The plan is to begin seriously promoting this new Slavonian treat to ensure that the 'Black Sandwich' is in the hands of customers as soon as possible. The visual identity of the Black Sandwich was made by the famous Croatian comic author Dubravko Matakovic. 

According to the announcements from Vukovar-Srijem County, the caterer's interest in the Black Sandwich is high, especially since sufficient quantities of bacon are secured through the Agroklaster VSŽ. Thus, the Black Sandwich should be widely available from next year.

The Vinkovci Autumn was held from September 13 to 22, offering the best display of Slavonian customs in an effort to preserve them. This famous and well-known folklore, tourist, economic, and cultural event attracted around 100,000 visitors.

In addition to the vibrant traditional and cultural program, that is the foundation of the event, the enticing gastronomy and entertainment program included the best Slavonian specialties to souvenirs, a variety of accompanying programs, a wine town, craft beer festival, conferences and various concerts every day.

To read more about lifestyle in Croatia, follow TCN’s dedicated page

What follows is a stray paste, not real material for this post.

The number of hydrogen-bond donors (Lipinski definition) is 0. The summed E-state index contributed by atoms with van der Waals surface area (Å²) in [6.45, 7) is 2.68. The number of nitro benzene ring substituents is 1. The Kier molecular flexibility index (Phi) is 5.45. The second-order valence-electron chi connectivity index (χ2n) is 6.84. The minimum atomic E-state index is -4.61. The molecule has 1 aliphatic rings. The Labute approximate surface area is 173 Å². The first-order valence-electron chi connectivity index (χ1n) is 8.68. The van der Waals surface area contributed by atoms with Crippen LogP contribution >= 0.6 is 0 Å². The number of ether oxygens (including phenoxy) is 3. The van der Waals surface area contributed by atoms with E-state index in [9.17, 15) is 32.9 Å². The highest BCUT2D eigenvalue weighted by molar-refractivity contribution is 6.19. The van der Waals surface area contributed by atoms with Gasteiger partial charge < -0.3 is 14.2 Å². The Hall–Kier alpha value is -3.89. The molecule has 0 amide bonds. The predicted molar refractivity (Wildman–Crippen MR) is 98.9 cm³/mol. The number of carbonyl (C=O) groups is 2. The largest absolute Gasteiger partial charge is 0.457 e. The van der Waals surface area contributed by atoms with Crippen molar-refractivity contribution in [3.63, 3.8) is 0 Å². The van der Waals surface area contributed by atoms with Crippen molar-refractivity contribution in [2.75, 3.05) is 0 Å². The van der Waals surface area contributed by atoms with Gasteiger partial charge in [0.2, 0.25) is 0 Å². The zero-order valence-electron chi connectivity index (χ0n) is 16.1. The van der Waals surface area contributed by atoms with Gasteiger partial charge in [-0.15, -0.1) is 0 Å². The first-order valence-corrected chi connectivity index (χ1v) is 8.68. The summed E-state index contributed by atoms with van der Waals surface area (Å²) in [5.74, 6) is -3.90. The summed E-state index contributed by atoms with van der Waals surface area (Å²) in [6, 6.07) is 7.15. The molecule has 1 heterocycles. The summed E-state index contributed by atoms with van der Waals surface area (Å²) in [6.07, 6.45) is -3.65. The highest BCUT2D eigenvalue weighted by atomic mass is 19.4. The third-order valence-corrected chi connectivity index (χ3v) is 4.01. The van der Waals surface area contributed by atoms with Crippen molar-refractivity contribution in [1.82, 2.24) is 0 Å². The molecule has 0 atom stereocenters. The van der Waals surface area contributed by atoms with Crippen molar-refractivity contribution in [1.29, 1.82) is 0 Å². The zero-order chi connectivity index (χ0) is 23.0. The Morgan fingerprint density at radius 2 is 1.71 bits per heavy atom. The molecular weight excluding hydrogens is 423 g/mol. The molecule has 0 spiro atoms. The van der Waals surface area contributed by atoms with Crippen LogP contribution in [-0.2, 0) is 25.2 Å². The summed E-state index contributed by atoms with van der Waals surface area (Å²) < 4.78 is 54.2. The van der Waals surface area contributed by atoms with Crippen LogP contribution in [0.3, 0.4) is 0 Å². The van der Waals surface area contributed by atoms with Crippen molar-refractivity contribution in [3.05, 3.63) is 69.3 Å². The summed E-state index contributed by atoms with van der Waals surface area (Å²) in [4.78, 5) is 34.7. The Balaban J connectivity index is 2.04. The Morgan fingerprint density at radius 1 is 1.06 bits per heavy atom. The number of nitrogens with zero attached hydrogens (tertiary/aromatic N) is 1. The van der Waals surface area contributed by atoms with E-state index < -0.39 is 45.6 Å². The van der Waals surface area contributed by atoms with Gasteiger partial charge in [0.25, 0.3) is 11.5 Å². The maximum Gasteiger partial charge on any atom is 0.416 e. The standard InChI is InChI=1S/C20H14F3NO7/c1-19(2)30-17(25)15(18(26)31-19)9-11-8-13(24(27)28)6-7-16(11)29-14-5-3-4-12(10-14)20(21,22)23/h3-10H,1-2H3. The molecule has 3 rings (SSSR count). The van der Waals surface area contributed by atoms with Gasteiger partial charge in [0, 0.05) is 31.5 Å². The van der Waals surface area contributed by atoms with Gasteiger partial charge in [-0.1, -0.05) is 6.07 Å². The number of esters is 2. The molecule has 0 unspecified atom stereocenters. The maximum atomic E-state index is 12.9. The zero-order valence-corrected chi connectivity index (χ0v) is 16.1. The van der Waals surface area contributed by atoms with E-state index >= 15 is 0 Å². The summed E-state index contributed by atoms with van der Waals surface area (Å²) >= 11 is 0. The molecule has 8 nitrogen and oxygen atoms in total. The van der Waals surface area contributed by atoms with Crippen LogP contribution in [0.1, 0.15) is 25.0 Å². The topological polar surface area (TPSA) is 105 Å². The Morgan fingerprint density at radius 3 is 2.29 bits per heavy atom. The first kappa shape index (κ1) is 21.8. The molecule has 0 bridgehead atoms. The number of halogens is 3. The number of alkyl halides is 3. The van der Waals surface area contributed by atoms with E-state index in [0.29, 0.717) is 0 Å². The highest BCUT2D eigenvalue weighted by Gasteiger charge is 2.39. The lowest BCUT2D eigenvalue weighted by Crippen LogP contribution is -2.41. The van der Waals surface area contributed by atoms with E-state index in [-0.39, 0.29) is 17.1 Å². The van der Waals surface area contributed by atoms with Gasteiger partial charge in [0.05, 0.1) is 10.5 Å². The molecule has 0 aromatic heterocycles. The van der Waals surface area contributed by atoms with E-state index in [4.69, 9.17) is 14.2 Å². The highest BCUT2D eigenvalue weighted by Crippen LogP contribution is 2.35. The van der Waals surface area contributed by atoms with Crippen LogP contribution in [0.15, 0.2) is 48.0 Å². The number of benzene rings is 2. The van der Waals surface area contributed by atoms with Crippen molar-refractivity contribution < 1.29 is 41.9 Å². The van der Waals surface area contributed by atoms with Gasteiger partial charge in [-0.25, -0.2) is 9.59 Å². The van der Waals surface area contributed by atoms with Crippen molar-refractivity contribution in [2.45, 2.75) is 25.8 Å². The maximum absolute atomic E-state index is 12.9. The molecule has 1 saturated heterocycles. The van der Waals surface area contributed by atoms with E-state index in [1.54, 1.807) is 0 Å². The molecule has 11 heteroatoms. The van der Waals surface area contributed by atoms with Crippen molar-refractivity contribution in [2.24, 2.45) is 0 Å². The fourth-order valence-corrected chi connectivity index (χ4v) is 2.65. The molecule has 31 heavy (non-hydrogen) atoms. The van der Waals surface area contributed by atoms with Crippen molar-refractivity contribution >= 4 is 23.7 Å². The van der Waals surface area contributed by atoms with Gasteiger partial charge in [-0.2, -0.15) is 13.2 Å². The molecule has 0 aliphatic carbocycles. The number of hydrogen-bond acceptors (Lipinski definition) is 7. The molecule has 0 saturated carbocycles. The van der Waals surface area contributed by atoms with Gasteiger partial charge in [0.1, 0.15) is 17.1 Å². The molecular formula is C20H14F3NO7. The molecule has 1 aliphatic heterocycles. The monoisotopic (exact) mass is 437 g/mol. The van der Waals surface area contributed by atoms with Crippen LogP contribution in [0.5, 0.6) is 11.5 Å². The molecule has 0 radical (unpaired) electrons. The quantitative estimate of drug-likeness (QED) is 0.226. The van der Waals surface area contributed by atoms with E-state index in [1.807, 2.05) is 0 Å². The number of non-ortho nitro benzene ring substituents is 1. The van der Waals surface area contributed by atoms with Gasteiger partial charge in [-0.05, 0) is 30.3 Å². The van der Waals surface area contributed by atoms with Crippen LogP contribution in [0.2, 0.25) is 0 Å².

Sunday, 8 September 2019

SDP Unveils "Slavonia 2030" Programme for Eastern Croatia

ZAGREB, September 8, 2019 - The opposition Social Democratic Party (SDP) in Osijek on Sunday presented its programme for the development of the eastern Slavonia region until 2030, saying that over 50,000 people have left the region since the launch of the government's Slavonia, Baranja and Srijem project and that they could see "no benefits for the citizens" in the government project.

"When the SDP comes to power, we will revive agriculture through our reform. Family farms will receive 20% higher incentives than they do now and will receive them in time," SDP leader Davor Bernardić said after a meeting of the party's regional branches.

Responding to questions from the press, he did not explicitly say whether the SDP, if it came to power, would scrap the government project. He said they could see "no benefits for the citizens" in it and that 50,000 people have left the region in search of a better livelihood since the project was launched.

"People are living harder and harder. Wages haven't gone up, and farmers have difficulty marketing their produce. The main problem with this project is that Croatia has absorbed slightly less than 15 percent of EU funding available to it. If we had begged we would have got more," the SDP chief said.